March 8, 2007
The Triumph of Art :2
And so continues our homespun tale of New York's newly minted immigrant... stumbling after his dreams. Having arrived in the big city with his duffel bag stuffed with illusions, ignorance, innocence and pluck.... along with hopes & dreams and socks.
Sunday morning, 10 am, Fifth Avenue & 10th Street, Manhattan. I finally arrived at the doors of the fabled Parsons School of Design. It was a place I’d dreamed about for 2 years, ever since getting a partial scholarship. Of course the doors were locked.
For about 4 years I’d been dedicated to becoming an illustrator. I'd been inspired by my late Uncle Ed. He had been an illustrator who worked outside of Philadephia and done very well with lots of advertising work and Little Golden Books. I remember being thrilled as a child to see his name in the artist credits printed in a book. Such fame!
But back to my narrative, I have to say I was disappointed at the sight of the Parsons School of Design. I’m not sure what I was expecting, but it was probably more than a beat up aluminum frame doorway in an ordinary building off 5th Avenue with just a skimpy name overhead. Later I found out that Margaret Wise Brown had her first apartment in New York City just a few blocks over from Parsons. But I didn’t know that then. She probably used to have breakfast and dinner in the same restaurant that I liked to hang out in around the corner on 5th Avenue.
Ah well, life never fits dreams all that well. I was tired and hungover from 3 days on the bus and I needed a shower. I figured I could pass for a student, so I hunted down the Parsons School of Design dormitory that I’d read about, 2 blocks away. I remember on my way there I passed an amazing carved wooden embelishment on a building that struck me at once as something I'd already seen in a strange dream that I’d recently had. I took it as a good sign that I was on the right track.
Anyhow, my first and last trip to the Parsons dormitory. I took a long hot shower and felt much better. Next item... find a place to stay the night. I didn’t know anyone... school wasn’t open yet, there was no one around. I suppose I’d planned on trying the YMCA... and looking it up in the phone book, it was just a bus ride uptown to the 48th street Y near the United Nations. It all worked out as planned. By Noon I was in my room at the YMCA and ready for whatever lay ahead. I came to feel right at home. Since it was right near the UN there were all sorts of exotic people staying there... never a boring minute, like so much of the rest of New York.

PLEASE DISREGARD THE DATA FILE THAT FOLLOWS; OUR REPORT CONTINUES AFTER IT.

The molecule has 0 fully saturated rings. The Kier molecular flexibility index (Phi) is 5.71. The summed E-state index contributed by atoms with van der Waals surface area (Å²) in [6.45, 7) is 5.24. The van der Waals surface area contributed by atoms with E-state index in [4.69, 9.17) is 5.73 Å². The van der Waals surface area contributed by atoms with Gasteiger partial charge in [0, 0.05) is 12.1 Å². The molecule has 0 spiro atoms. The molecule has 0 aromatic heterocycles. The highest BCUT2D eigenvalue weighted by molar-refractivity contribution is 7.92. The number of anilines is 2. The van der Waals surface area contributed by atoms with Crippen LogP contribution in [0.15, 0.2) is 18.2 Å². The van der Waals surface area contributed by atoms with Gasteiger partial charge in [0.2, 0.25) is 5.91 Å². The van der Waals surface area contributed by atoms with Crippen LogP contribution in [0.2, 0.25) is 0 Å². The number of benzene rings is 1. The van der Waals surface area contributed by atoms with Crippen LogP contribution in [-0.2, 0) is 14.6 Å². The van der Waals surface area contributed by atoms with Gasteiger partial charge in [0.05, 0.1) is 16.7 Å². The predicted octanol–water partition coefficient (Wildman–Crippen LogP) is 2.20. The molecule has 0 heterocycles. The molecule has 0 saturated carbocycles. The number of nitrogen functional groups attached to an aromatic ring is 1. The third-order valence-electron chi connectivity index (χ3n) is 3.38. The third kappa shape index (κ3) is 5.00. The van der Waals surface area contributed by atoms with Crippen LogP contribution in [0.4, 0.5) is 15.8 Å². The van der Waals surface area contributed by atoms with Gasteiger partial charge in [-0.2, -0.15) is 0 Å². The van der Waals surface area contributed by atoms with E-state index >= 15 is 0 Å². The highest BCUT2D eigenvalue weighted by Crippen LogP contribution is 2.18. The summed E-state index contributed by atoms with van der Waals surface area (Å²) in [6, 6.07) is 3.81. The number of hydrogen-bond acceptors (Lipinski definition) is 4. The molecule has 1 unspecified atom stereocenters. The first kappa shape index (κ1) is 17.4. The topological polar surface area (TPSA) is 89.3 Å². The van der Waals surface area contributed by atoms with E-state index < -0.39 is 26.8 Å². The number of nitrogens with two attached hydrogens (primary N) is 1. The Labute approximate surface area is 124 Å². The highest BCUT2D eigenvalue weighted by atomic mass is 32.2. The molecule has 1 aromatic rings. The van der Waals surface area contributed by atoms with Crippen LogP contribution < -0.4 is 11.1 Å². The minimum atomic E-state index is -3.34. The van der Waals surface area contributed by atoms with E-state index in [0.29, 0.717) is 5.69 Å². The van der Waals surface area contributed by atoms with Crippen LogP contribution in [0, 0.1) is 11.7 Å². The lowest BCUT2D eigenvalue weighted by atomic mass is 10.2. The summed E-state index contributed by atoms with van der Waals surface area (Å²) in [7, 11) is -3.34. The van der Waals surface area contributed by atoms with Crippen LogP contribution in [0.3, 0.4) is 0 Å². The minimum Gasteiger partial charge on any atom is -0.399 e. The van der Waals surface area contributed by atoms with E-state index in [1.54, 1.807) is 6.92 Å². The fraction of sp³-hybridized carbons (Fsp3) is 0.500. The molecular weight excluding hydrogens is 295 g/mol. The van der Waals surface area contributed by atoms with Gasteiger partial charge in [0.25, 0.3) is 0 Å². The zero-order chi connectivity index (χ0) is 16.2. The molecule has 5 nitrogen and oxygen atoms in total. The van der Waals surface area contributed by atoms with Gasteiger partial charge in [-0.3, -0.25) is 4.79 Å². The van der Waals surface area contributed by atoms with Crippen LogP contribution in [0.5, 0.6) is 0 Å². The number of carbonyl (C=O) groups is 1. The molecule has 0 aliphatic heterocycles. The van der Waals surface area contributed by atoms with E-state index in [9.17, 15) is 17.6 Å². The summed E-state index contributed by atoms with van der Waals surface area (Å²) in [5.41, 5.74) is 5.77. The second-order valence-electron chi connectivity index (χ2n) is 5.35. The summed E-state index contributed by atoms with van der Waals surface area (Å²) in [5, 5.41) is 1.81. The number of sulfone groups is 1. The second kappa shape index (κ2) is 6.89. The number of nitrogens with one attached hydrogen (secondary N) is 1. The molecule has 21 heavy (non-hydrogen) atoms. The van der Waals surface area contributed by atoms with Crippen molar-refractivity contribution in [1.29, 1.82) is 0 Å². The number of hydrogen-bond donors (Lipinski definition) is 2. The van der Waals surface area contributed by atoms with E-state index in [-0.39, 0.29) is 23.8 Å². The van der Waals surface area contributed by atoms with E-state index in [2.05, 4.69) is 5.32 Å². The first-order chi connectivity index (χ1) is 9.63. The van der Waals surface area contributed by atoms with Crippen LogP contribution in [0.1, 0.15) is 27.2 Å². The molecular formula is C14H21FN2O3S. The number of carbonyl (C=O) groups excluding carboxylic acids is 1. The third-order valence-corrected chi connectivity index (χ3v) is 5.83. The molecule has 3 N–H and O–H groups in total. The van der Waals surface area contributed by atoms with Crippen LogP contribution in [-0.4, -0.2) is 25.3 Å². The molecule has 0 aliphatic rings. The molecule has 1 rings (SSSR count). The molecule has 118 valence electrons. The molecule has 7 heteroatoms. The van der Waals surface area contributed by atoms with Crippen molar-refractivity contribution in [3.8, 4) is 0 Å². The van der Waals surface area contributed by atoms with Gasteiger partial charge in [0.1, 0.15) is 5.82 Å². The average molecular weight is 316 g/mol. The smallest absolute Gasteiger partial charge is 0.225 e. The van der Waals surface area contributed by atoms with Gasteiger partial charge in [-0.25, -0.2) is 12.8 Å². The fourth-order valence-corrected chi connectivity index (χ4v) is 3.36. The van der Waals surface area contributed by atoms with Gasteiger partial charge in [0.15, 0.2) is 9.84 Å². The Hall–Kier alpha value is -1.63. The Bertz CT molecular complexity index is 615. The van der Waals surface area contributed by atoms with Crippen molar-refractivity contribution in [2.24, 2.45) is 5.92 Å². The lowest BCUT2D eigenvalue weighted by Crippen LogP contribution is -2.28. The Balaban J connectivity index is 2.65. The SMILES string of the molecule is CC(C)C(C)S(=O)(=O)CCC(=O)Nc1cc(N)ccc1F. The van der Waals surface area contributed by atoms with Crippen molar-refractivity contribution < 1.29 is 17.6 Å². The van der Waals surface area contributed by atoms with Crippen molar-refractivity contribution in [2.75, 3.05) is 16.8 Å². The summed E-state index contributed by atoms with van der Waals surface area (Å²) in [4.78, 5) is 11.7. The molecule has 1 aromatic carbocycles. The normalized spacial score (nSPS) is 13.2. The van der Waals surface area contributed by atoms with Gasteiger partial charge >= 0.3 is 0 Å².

So... room keys in hand, duffel bag stowed... I set out to savor a little NYC culture. First stop the Metropolitan Museum of Art. I don’t know why I chose to go there first... but I sure as heck didn’t regret it. After living in the boonies out West for the last 10 years it was like getting slammed with a 2 x 4 of culture upside the head. I drifted in astonished wonder through the galleries... feasting on culture. I felt like I was a millionaire in those huge quiet granite rooms with skylights and perfect illumination on the paintings. I loved every minute of looking at original oils by Cezanne, Van Gogh, David, Tiepolo, Rubens, Rembrandt... it all reminded me of when I lived in Washington DC, where I went to high school, and the splendors of the world class museums there, that I’d visit every weekend.
Somehow the perfection of the artwork gave me a sense of triumph in my plans. I had radically changed my life. I had gambled and done the right thing. I remember thinking it had been quite a day... beginning with the exhausted squalor of the Greyhound out of Chicago to the Port Authority Bus Terminal to Greenwich Village to the midtown YMCA... and there I was at 3 pm soaking in the renaissance paintings of Vermeer in the perfect lighting and quiet of culture at the Met.
Ah, New York... the city of True Egalitarianism. What a town! If you only live once, might as well have a time of it. That’s sort of what inspired my whole adventure actually... but more of that later.
The days that followed were fun and alive. New York doesn’t let you dwell within too much. You can’t stay bogged down with your own personal problems when there’s all that noise and commotion around you... when you’re amazed every minute at something new and outrageous.
I took right to it all... the noise, the bustle, the craziness. I remember walking by banks that had been bombed and had police tape around them... everyone just keeps moving like nothing had happened. Just being on the streets was a show... an entertainment. Just getting through the day an accomplishment.